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Australia

Protestors fear privatization of welfare as Cashless Debit Cards are introduced. “Kathryn Wilkes organized the protest via the No Cashless Debit Card for Hinkler page on Facebook. The page has garnered more than 1000 likes in three weeks. Ms. Wilkes and other opponents of the card were concerned it would affect a wide net of Bundaberg residents on welfare via trigger payments including family tax benefits and supplements, which is how trials of the card operated in Ceduna, Kununurra and Wyndham.”

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Australia

The World Bank and the International Competition Network (ICN) have given the Australian Competition and Consumer Commission (ACCC) an award for its work exposing privatizations that undermine society. (p. 4) “The ACCC won the award for its advocacy work in promoting pro-competition measures when governments are privatizing public assets. The ACCC has been advocating that when privatizing infrastructure assets, governments should not restrict future competition to these assets, and that infrastructure monopolies need appropriate up front regulation.”

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New Zealand

The government is proposing to raise the superannuation entitlement (aged pension) age from 65 to 67. The change is “scheduled to be phased in between 2037 and 2040, but could easily be brought forward as the underlying economic crisis deepens. Legislation for the change will be introduced in 2018, following this September’s national election. (…) The announcement represents a further escalation of the austerity measures implemented over the past decade. As in Europe, the US and Australia, the full burden is being imposed on the working class. The government has cut thousands of public sector jobs, increased the regressive Goods and Services Tax (GST), privatized companies, starved health and education sectors of funds and pushed thousands of vulnerable people off welfare.”

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New Zealand

As rumors intensify that the government intends to privatize the port of Auckland, Mike Lee, councilor and former chair of the Auckland Regional Authority, reviews the history of the last privatization attempt and then the successful public insourcing of the port. “The port company is Auckland’s premier strategic asset—owned by the people of Auckland, it was built and handed down to us by earlier generations of Aucklanders. It pays the council a dividend of $40-$50 million per annum. Unfortunately, Phil Goff’s equivocating ‘denials’ of what was discussed at a secret meeting last week with the port company chair and CEO (the contents of which were leaked to the media) have only served to fuel the rumors. And Goff’s repeated comments about wanting to move the port have only added another element of confusion.”

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New Zealand

Tina Smith, a lecturer in nursing at Palmerston North's UCOL and a member of the national council of the Tertiary Education Union, warns against creeping privatization of the tertiary sector. “A government-sponsored amendment to the Education Act has the potential to adversely affect one of Palmerston North's major industries, Smith said. ‘In 2011 to 12, the Government brought in contestable funding for level 1, 2 and then level-3 courses, and polytechs had to compete with private training establishments (PTEs), who set themselves up with taxpayer funds.’ Smith said UCOL, along with most other polytechs in New Zealand, was deprived of its lower- level courses, while Palmerston North lost out completely to Auckland-based providers. (…) Smith said the Education (Tertiary Education and Other Matters) Amendment Bill before Parliament amounts to privatization of the tertiary sector. Under the legislation, PTEs become independent training establishments and are given equal rights to taxpayer dollars.’ Multi-nationals will come in, suck the profit out, and won't be meeting our education needs.’”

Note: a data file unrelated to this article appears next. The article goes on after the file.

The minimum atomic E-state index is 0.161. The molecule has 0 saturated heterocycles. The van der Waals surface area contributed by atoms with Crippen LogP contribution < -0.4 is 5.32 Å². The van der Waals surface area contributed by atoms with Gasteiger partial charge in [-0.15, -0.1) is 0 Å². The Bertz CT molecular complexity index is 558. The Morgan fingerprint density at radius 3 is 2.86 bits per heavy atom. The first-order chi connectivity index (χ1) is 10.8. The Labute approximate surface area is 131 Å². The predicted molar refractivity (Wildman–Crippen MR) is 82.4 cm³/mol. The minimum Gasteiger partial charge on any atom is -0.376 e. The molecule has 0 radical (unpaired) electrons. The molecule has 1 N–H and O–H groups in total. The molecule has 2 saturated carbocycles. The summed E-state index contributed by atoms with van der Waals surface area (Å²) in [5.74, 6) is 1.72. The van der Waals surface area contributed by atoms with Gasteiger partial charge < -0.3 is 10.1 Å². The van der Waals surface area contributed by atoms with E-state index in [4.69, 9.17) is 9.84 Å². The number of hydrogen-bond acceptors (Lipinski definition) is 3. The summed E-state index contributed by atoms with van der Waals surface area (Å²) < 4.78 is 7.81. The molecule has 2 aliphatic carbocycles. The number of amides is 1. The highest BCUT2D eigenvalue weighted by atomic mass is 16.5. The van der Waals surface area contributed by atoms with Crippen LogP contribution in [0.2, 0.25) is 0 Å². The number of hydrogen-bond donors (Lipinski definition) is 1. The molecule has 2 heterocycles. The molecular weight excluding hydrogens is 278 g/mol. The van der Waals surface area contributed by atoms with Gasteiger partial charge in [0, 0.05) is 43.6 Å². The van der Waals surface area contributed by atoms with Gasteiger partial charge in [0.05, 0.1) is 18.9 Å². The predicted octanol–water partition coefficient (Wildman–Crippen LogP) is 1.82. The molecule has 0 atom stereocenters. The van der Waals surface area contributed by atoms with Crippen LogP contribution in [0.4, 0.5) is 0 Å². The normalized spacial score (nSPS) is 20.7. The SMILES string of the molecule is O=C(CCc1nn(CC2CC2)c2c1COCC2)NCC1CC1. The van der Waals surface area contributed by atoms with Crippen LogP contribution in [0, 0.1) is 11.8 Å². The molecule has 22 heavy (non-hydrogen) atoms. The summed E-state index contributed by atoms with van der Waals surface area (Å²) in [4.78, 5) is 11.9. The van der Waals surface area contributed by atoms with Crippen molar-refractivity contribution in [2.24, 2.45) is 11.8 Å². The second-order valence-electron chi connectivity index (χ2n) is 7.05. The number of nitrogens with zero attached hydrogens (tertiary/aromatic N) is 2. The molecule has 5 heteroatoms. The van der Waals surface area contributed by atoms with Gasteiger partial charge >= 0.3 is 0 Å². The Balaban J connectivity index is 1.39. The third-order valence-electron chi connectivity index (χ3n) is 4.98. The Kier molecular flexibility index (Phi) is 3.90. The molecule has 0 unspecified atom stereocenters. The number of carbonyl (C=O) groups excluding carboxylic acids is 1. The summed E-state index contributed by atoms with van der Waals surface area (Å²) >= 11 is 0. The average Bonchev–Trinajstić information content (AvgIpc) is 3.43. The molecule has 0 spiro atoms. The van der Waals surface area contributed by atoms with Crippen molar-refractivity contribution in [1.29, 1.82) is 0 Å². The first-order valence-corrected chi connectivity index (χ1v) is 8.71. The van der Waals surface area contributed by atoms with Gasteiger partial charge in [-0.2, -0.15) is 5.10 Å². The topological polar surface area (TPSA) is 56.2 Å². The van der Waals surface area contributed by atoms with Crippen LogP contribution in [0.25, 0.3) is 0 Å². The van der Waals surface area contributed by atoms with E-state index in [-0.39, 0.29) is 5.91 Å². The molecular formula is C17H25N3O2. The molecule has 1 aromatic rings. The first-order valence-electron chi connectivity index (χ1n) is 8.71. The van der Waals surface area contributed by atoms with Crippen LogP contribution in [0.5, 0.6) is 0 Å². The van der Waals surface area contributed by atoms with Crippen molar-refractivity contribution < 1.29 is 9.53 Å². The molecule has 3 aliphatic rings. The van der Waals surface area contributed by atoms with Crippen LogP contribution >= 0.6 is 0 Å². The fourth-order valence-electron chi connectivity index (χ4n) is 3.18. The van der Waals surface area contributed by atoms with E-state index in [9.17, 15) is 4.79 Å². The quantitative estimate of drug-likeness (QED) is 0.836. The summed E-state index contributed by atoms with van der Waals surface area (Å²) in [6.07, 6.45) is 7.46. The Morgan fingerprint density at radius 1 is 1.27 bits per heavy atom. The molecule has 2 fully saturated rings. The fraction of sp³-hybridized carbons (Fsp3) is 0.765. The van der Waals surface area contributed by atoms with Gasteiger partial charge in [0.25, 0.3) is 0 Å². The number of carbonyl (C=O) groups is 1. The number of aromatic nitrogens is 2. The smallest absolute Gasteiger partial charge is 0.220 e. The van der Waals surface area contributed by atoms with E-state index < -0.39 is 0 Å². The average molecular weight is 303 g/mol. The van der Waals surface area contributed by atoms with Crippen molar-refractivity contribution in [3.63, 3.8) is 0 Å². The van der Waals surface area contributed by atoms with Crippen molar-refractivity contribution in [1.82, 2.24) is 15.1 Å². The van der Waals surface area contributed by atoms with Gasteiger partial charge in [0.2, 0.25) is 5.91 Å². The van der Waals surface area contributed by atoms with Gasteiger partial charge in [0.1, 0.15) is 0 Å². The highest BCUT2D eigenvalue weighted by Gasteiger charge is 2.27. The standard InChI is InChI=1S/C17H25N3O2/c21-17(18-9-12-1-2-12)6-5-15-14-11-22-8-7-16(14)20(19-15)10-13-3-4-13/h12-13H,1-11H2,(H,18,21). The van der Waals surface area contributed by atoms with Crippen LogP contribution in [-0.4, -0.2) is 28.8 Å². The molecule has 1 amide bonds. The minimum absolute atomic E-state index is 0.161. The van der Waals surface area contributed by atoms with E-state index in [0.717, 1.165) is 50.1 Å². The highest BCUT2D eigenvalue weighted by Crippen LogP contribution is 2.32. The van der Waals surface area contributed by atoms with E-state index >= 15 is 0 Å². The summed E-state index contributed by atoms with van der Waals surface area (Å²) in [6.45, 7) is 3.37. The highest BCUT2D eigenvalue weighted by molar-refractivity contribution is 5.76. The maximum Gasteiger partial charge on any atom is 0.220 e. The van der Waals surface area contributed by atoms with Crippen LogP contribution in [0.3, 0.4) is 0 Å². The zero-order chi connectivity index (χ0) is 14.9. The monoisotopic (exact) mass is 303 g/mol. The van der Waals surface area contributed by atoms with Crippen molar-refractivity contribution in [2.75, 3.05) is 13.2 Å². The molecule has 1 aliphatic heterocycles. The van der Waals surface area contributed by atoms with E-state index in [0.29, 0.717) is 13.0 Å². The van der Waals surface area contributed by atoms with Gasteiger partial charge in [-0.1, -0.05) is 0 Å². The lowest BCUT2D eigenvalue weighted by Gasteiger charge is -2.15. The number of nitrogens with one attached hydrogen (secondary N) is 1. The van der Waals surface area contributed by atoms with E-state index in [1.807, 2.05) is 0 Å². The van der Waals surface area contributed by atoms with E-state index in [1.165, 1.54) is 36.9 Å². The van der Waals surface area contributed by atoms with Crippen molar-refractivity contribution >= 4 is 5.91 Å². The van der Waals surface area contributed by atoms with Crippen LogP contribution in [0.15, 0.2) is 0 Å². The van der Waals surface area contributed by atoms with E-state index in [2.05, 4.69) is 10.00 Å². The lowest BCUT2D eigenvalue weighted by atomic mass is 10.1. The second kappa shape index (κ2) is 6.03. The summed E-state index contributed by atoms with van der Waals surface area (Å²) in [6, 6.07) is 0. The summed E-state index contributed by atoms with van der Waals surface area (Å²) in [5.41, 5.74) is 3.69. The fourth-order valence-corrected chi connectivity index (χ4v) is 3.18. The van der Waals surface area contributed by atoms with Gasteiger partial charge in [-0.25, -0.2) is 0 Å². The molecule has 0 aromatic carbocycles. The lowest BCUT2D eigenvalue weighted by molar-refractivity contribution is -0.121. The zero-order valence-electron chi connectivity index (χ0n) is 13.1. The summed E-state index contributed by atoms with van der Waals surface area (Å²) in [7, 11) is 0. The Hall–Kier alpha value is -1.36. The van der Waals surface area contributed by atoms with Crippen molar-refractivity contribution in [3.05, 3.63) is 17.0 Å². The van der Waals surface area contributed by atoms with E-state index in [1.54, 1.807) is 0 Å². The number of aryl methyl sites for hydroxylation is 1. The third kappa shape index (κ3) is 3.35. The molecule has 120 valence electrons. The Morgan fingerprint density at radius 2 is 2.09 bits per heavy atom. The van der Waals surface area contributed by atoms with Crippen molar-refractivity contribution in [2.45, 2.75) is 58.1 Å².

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Thailand

Teera Phutrakul of the Institute of Directors calls for the “full privatization” of state-owned enterprises. But Alexandre de Juniac, director-general of the International Air Transport Association (IATA), says that although Suvarnabhumi Airport is facing serious bottlenecks, “privatization of airports and aviation infrastructure in some countries has ‘failed to deliver’ the promised benefits, as passengers and the economy continue to suffer from high costs. (…) ‘Many cash-strapped governments see privatization as the solution to infrastructure funding. They should be cautious. The concessionaire makes money. The government gets its cut. The airlines pay the bill—usually a big one. And passengers and the local economy suffer the results of higher costs.”

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Vietnam

Nguyn Thành Phong, chairman of the People’s Committee, says Ho Chi Minh City will expand its support for “public-private partnerships.” An official from the HCM City Finance and Investment State-owned Company (HFIC) said “administrative procedures are still cumbersome and take a lot of time while most PPP projects are huge and need to be begun quickly.” He also “complained about the shortage of land to pay developers for build-transfer (BT) projects, meaning undertaking such projects is difficult.” HCM City officials have also called for better management of public lands.

 

Inter-America

 

Bahamas